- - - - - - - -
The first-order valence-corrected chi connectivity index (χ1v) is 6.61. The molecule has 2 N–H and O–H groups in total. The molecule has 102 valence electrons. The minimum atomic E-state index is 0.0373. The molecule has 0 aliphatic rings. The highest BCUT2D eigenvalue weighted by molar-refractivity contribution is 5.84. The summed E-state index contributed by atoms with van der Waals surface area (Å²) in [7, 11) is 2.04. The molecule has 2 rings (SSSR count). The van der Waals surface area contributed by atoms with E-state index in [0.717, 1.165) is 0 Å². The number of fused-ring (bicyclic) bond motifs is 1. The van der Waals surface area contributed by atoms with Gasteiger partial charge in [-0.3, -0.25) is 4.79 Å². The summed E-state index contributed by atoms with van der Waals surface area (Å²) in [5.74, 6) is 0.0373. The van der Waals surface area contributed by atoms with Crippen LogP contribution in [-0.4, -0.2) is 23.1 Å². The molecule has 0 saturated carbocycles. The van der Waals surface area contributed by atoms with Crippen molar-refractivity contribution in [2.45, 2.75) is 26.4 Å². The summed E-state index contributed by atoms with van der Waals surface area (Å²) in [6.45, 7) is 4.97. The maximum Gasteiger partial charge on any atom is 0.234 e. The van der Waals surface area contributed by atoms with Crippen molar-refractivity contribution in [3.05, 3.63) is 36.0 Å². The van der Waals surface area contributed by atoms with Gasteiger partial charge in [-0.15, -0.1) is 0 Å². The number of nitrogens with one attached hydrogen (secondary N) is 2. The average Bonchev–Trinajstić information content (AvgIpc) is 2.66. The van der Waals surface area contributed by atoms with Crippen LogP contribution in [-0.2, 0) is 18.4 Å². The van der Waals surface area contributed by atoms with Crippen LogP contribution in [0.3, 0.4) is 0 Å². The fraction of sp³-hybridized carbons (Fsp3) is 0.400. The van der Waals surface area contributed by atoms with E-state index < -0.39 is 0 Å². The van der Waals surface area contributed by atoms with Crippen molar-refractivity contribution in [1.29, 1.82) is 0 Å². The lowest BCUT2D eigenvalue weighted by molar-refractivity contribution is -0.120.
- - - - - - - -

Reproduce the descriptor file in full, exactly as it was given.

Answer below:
The first-order valence-corrected chi connectivity index (χ1v) is 6.61. The molecule has 2 N–H and O–H groups in total. The molecule has 102 valence electrons. The minimum atomic E-state index is 0.0373. The molecule has 0 aliphatic rings. The highest BCUT2D eigenvalue weighted by molar-refractivity contribution is 5.84. The summed E-state index contributed by atoms with van der Waals surface area (Å²) in [7, 11) is 2.04. The molecule has 2 rings (SSSR count). The van der Waals surface area contributed by atoms with E-state index in [0.717, 1.165) is 0 Å². The number of fused-ring (bicyclic) bond motifs is 1. The van der Waals surface area contributed by atoms with Gasteiger partial charge in [-0.3, -0.25) is 4.79 Å². The summed E-state index contributed by atoms with van der Waals surface area (Å²) in [5.74, 6) is 0.0373. The van der Waals surface area contributed by atoms with Crippen LogP contribution in [-0.4, -0.2) is 23.1 Å². The molecule has 0 saturated carbocycles. The van der Waals surface area contributed by atoms with Crippen molar-refractivity contribution in [2.45, 2.75) is 26.4 Å². The summed E-state index contributed by atoms with van der Waals surface area (Å²) in [6.45, 7) is 4.97. The maximum Gasteiger partial charge on any atom is 0.234 e. The van der Waals surface area contributed by atoms with Crippen molar-refractivity contribution in [3.05, 3.63) is 36.0 Å². The van der Waals surface area contributed by atoms with Gasteiger partial charge in [-0.15, -0.1) is 0 Å². The number of nitrogens with one attached hydrogen (secondary N) is 2. The average Bonchev–Trinajstić information content (AvgIpc) is 2.66. The van der Waals surface area contributed by atoms with Crippen LogP contribution in [-0.2, 0) is 18.4 Å². The van der Waals surface area contributed by atoms with Crippen LogP contribution in [0.3, 0.4) is 0 Å². The fraction of sp³-hybridized carbons (Fsp3) is 0.400. The van der Waals surface area contributed by atoms with E-state index < -0.39 is 0 Å². The van der Waals surface area contributed by atoms with Crippen molar-refractivity contribution in [1.29, 1.82) is 0 Å². The lowest BCUT2D eigenvalue weighted by molar-refractivity contribution is -0.120.